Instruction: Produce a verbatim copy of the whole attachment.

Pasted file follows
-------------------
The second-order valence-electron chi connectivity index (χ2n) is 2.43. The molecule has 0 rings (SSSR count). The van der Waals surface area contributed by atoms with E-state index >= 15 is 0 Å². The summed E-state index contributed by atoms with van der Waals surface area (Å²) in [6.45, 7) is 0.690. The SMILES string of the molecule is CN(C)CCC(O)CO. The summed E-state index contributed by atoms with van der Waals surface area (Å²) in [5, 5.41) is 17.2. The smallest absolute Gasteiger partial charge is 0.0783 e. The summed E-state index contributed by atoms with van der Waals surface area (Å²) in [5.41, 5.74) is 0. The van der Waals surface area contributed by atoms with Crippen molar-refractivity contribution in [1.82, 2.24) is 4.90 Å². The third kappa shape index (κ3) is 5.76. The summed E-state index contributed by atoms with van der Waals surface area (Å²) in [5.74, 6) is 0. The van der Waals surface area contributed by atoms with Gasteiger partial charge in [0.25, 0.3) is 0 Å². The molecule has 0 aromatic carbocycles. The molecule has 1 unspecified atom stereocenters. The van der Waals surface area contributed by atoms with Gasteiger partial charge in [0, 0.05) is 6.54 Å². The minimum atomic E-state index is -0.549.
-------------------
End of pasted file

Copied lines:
The second-order valence-electron chi connectivity index (χ2n) is 2.43. The molecule has 0 rings (SSSR count). The van der Waals surface area contributed by atoms with E-state index >= 15 is 0 Å². The summed E-state index contributed by atoms with van der Waals surface area (Å²) in [6.45, 7) is 0.690. The SMILES string of the molecule is CN(C)CCC(O)CO. The summed E-state index contributed by atoms with van der Waals surface area (Å²) in [5, 5.41) is 17.2. The smallest absolute Gasteiger partial charge is 0.0783 e. The summed E-state index contributed by atoms with van der Waals surface area (Å²) in [5.41, 5.74) is 0. The van der Waals surface area contributed by atoms with Crippen molar-refractivity contribution in [1.82, 2.24) is 4.90 Å². The third kappa shape index (κ3) is 5.76. The summed E-state index contributed by atoms with van der Waals surface area (Å²) in [5.74, 6) is 0. The van der Waals surface area contributed by atoms with Gasteiger partial charge in [0.25, 0.3) is 0 Å². The molecule has 0 aromatic carbocycles. The molecule has 1 unspecified atom stereocenters. The van der Waals surface area contributed by atoms with Gasteiger partial charge in [0, 0.05) is 6.54 Å². The minimum atomic E-state index is -0.549.